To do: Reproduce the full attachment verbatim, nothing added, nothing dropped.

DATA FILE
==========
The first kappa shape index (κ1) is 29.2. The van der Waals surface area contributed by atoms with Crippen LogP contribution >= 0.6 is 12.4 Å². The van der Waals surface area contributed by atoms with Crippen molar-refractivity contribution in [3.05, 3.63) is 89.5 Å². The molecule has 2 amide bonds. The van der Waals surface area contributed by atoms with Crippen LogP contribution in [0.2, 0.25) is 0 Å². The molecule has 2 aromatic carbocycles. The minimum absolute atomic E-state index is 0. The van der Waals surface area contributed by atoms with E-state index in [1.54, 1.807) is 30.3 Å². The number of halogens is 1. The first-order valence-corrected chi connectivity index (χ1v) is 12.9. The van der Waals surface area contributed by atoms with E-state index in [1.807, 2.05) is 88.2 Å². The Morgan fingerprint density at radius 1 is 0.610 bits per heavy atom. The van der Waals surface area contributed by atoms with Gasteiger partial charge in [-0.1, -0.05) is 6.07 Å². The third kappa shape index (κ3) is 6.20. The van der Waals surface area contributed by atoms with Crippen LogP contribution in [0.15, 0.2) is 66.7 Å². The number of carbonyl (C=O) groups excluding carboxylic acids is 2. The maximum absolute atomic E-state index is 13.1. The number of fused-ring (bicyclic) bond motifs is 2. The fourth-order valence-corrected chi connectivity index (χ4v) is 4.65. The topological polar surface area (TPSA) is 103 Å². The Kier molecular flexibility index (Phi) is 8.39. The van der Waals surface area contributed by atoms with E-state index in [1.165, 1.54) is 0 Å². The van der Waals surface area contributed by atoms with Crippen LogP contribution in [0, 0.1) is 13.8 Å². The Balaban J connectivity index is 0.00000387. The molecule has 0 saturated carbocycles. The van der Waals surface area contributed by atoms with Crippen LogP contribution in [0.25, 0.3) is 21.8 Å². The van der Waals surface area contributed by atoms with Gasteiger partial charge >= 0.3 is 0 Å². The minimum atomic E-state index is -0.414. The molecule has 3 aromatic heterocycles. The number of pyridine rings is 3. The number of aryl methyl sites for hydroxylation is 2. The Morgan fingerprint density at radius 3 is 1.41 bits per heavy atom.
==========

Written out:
The first kappa shape index (κ1) is 29.2. The van der Waals surface area contributed by atoms with Crippen LogP contribution >= 0.6 is 12.4 Å². The van der Waals surface area contributed by atoms with Crippen molar-refractivity contribution in [3.05, 3.63) is 89.5 Å². The molecule has 2 amide bonds. The van der Waals surface area contributed by atoms with Crippen LogP contribution in [0.2, 0.25) is 0 Å². The molecule has 2 aromatic carbocycles. The minimum absolute atomic E-state index is 0. The van der Waals surface area contributed by atoms with E-state index in [1.54, 1.807) is 30.3 Å². The number of halogens is 1. The first-order valence-corrected chi connectivity index (χ1v) is 12.9. The van der Waals surface area contributed by atoms with E-state index in [1.807, 2.05) is 88.2 Å². The Morgan fingerprint density at radius 1 is 0.610 bits per heavy atom. The van der Waals surface area contributed by atoms with Gasteiger partial charge in [-0.1, -0.05) is 6.07 Å². The third kappa shape index (κ3) is 6.20. The van der Waals surface area contributed by atoms with Crippen LogP contribution in [0.15, 0.2) is 66.7 Å². The number of carbonyl (C=O) groups excluding carboxylic acids is 2. The maximum absolute atomic E-state index is 13.1. The number of fused-ring (bicyclic) bond motifs is 2. The fourth-order valence-corrected chi connectivity index (χ4v) is 4.65. The topological polar surface area (TPSA) is 103 Å². The Kier molecular flexibility index (Phi) is 8.39. The van der Waals surface area contributed by atoms with E-state index in [1.165, 1.54) is 0 Å². The van der Waals surface area contributed by atoms with Crippen LogP contribution in [0, 0.1) is 13.8 Å². The Balaban J connectivity index is 0.00000387. The molecule has 0 saturated carbocycles. The van der Waals surface area contributed by atoms with Crippen LogP contribution in [0.25, 0.3) is 21.8 Å². The van der Waals surface area contributed by atoms with Gasteiger partial charge >= 0.3 is 0 Å². The minimum atomic E-state index is -0.414. The molecule has 3 aromatic heterocycles. The number of pyridine rings is 3. The number of aryl methyl sites for hydroxylation is 2. The Morgan fingerprint density at radius 3 is 1.41 bits per heavy atom.